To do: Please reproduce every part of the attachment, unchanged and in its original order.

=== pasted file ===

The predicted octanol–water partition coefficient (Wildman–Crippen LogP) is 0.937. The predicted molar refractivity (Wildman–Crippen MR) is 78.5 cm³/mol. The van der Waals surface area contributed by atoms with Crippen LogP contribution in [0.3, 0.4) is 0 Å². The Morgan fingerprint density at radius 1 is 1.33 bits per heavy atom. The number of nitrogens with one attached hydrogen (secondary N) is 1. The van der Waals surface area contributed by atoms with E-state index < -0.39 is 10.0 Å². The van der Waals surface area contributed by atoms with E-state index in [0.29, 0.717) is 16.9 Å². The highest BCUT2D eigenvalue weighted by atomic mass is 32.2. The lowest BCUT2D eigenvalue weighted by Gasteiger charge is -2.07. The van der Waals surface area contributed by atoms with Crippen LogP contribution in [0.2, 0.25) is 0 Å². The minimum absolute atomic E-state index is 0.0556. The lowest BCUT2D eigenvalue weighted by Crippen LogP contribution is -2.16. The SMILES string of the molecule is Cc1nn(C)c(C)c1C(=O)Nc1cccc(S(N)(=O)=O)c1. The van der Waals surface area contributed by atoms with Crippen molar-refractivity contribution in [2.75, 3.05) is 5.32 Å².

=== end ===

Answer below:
The predicted octanol–water partition coefficient (Wildman–Crippen LogP) is 0.937. The predicted molar refractivity (Wildman–Crippen MR) is 78.5 cm³/mol. The van der Waals surface area contributed by atoms with Crippen LogP contribution in [0.3, 0.4) is 0 Å². The Morgan fingerprint density at radius 1 is 1.33 bits per heavy atom. The number of nitrogens with one attached hydrogen (secondary N) is 1. The van der Waals surface area contributed by atoms with E-state index < -0.39 is 10.0 Å². The van der Waals surface area contributed by atoms with E-state index in [0.29, 0.717) is 16.9 Å². The highest BCUT2D eigenvalue weighted by atomic mass is 32.2. The lowest BCUT2D eigenvalue weighted by Gasteiger charge is -2.07. The van der Waals surface area contributed by atoms with Crippen LogP contribution in [0.2, 0.25) is 0 Å². The minimum absolute atomic E-state index is 0.0556. The lowest BCUT2D eigenvalue weighted by Crippen LogP contribution is -2.16. The SMILES string of the molecule is Cc1nn(C)c(C)c1C(=O)Nc1cccc(S(N)(=O)=O)c1. The van der Waals surface area contributed by atoms with Crippen molar-refractivity contribution in [2.75, 3.05) is 5.32 Å².